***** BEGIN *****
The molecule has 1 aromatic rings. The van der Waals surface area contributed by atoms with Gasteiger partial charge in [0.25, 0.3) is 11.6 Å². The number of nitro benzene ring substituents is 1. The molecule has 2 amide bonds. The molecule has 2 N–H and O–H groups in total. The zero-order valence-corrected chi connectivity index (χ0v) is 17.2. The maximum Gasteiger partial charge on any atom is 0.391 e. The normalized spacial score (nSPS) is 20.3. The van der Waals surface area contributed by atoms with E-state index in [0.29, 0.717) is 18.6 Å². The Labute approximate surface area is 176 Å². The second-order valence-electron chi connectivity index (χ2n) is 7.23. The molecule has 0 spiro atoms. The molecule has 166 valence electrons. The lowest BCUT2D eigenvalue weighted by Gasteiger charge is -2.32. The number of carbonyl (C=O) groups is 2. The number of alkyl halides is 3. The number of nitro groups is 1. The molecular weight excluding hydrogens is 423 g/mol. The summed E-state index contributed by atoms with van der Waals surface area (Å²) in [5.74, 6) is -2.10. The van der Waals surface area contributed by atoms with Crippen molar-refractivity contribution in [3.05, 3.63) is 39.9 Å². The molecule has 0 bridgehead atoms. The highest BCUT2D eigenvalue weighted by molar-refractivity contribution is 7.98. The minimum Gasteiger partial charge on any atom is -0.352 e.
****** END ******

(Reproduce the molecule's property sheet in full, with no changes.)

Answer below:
The molecule has 1 aromatic rings. The van der Waals surface area contributed by atoms with Gasteiger partial charge in [0.25, 0.3) is 11.6 Å². The number of nitro benzene ring substituents is 1. The molecule has 2 amide bonds. The molecule has 2 N–H and O–H groups in total. The zero-order valence-corrected chi connectivity index (χ0v) is 17.2. The maximum Gasteiger partial charge on any atom is 0.391 e. The normalized spacial score (nSPS) is 20.3. The van der Waals surface area contributed by atoms with E-state index in [0.29, 0.717) is 18.6 Å². The Labute approximate surface area is 176 Å². The second-order valence-electron chi connectivity index (χ2n) is 7.23. The molecule has 0 spiro atoms. The molecule has 166 valence electrons. The lowest BCUT2D eigenvalue weighted by Gasteiger charge is -2.32. The number of carbonyl (C=O) groups is 2. The number of alkyl halides is 3. The number of nitro groups is 1. The molecular weight excluding hydrogens is 423 g/mol. The summed E-state index contributed by atoms with van der Waals surface area (Å²) in [5.74, 6) is -2.10. The van der Waals surface area contributed by atoms with Crippen molar-refractivity contribution in [3.05, 3.63) is 39.9 Å². The molecule has 0 bridgehead atoms. The highest BCUT2D eigenvalue weighted by molar-refractivity contribution is 7.98. The minimum Gasteiger partial charge on any atom is -0.352 e.